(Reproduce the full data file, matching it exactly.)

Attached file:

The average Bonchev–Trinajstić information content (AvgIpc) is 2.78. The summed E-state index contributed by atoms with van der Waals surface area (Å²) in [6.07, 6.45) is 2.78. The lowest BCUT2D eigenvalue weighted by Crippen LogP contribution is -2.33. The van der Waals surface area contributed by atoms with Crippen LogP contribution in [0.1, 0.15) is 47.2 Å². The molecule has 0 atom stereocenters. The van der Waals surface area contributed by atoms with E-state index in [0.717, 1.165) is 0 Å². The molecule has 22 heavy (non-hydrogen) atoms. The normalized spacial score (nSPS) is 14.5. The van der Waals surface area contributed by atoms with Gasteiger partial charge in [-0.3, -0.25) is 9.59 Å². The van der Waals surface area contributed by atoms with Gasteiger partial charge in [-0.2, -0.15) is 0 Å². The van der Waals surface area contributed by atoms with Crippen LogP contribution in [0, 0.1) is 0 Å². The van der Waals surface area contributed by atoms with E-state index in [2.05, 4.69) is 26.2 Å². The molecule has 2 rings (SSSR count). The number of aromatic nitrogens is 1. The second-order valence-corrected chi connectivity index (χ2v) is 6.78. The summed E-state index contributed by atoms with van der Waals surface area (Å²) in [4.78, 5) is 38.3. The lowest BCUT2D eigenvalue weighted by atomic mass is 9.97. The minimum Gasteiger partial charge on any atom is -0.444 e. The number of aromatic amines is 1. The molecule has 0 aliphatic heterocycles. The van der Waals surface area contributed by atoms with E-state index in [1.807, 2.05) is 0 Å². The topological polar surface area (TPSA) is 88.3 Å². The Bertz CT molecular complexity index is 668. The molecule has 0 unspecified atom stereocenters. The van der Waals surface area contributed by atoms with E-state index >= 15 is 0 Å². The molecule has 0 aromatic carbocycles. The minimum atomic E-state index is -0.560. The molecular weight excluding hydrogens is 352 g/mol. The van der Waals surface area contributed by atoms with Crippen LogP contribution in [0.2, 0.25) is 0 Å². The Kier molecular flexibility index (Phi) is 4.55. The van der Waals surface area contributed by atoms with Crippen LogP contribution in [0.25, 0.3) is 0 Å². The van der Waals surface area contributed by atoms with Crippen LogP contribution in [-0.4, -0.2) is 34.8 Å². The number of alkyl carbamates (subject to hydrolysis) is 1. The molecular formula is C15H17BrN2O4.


The average Bonchev–Trinajstić information content (AvgIpc) is 2.78. The summed E-state index contributed by atoms with van der Waals surface area (Å²) in [6.07, 6.45) is 2.78. The lowest BCUT2D eigenvalue weighted by Crippen LogP contribution is -2.33. The van der Waals surface area contributed by atoms with Crippen LogP contribution in [0.1, 0.15) is 47.2 Å². The molecule has 0 atom stereocenters. The van der Waals surface area contributed by atoms with E-state index in [0.717, 1.165) is 0 Å². The molecule has 22 heavy (non-hydrogen) atoms. The normalized spacial score (nSPS) is 14.5. The van der Waals surface area contributed by atoms with Gasteiger partial charge in [-0.3, -0.25) is 9.59 Å². The van der Waals surface area contributed by atoms with Gasteiger partial charge in [-0.2, -0.15) is 0 Å². The van der Waals surface area contributed by atoms with Crippen LogP contribution in [0, 0.1) is 0 Å². The van der Waals surface area contributed by atoms with E-state index in [2.05, 4.69) is 26.2 Å². The molecule has 2 rings (SSSR count). The number of aromatic nitrogens is 1. The second-order valence-corrected chi connectivity index (χ2v) is 6.78. The summed E-state index contributed by atoms with van der Waals surface area (Å²) in [4.78, 5) is 38.3. The lowest BCUT2D eigenvalue weighted by atomic mass is 9.97. The minimum Gasteiger partial charge on any atom is -0.444 e. The number of aromatic amines is 1. The molecule has 0 aliphatic heterocycles. The van der Waals surface area contributed by atoms with E-state index in [1.807, 2.05) is 0 Å². The topological polar surface area (TPSA) is 88.3 Å². The Bertz CT molecular complexity index is 668. The molecule has 0 unspecified atom stereocenters. The van der Waals surface area contributed by atoms with E-state index >= 15 is 0 Å². The molecule has 0 aromatic carbocycles. The minimum atomic E-state index is -0.560. The molecular weight excluding hydrogens is 352 g/mol. The van der Waals surface area contributed by atoms with Crippen LogP contribution in [0.2, 0.25) is 0 Å². The Kier molecular flexibility index (Phi) is 4.55. The van der Waals surface area contributed by atoms with Crippen LogP contribution in [0.25, 0.3) is 0 Å². The van der Waals surface area contributed by atoms with Crippen LogP contribution in [-0.4, -0.2) is 34.8 Å². The number of alkyl carbamates (subject to hydrolysis) is 1. The molecular formula is C15H17BrN2O4.